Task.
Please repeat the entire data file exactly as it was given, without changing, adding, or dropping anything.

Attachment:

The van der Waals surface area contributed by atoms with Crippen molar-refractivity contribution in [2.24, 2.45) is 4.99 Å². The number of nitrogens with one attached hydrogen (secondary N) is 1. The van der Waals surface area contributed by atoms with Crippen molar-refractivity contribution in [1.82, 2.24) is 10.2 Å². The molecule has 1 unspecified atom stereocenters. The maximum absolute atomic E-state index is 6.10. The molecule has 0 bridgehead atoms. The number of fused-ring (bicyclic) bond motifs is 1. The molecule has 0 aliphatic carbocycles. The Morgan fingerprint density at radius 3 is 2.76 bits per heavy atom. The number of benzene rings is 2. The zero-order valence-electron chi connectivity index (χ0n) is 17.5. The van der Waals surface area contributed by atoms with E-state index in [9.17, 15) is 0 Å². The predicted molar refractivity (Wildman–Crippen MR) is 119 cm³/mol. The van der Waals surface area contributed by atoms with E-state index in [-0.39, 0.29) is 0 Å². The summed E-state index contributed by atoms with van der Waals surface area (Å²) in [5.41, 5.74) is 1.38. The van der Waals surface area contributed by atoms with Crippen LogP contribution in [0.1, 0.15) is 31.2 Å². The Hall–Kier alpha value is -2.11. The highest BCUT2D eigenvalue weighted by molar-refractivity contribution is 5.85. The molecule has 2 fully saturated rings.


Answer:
The van der Waals surface area contributed by atoms with Crippen molar-refractivity contribution in [2.24, 2.45) is 4.99 Å². The number of nitrogens with one attached hydrogen (secondary N) is 1. The van der Waals surface area contributed by atoms with Crippen molar-refractivity contribution in [1.82, 2.24) is 10.2 Å². The molecule has 1 unspecified atom stereocenters. The maximum absolute atomic E-state index is 6.10. The molecule has 0 bridgehead atoms. The number of fused-ring (bicyclic) bond motifs is 1. The molecule has 0 aliphatic carbocycles. The Morgan fingerprint density at radius 3 is 2.76 bits per heavy atom. The number of benzene rings is 2. The zero-order valence-electron chi connectivity index (χ0n) is 17.5. The van der Waals surface area contributed by atoms with E-state index in [9.17, 15) is 0 Å². The predicted molar refractivity (Wildman–Crippen MR) is 119 cm³/mol. The van der Waals surface area contributed by atoms with E-state index in [-0.39, 0.29) is 0 Å². The summed E-state index contributed by atoms with van der Waals surface area (Å²) in [5.41, 5.74) is 1.38. The van der Waals surface area contributed by atoms with Crippen LogP contribution in [0.1, 0.15) is 31.2 Å². The Hall–Kier alpha value is -2.11. The highest BCUT2D eigenvalue weighted by molar-refractivity contribution is 5.85. The molecule has 2 fully saturated rings.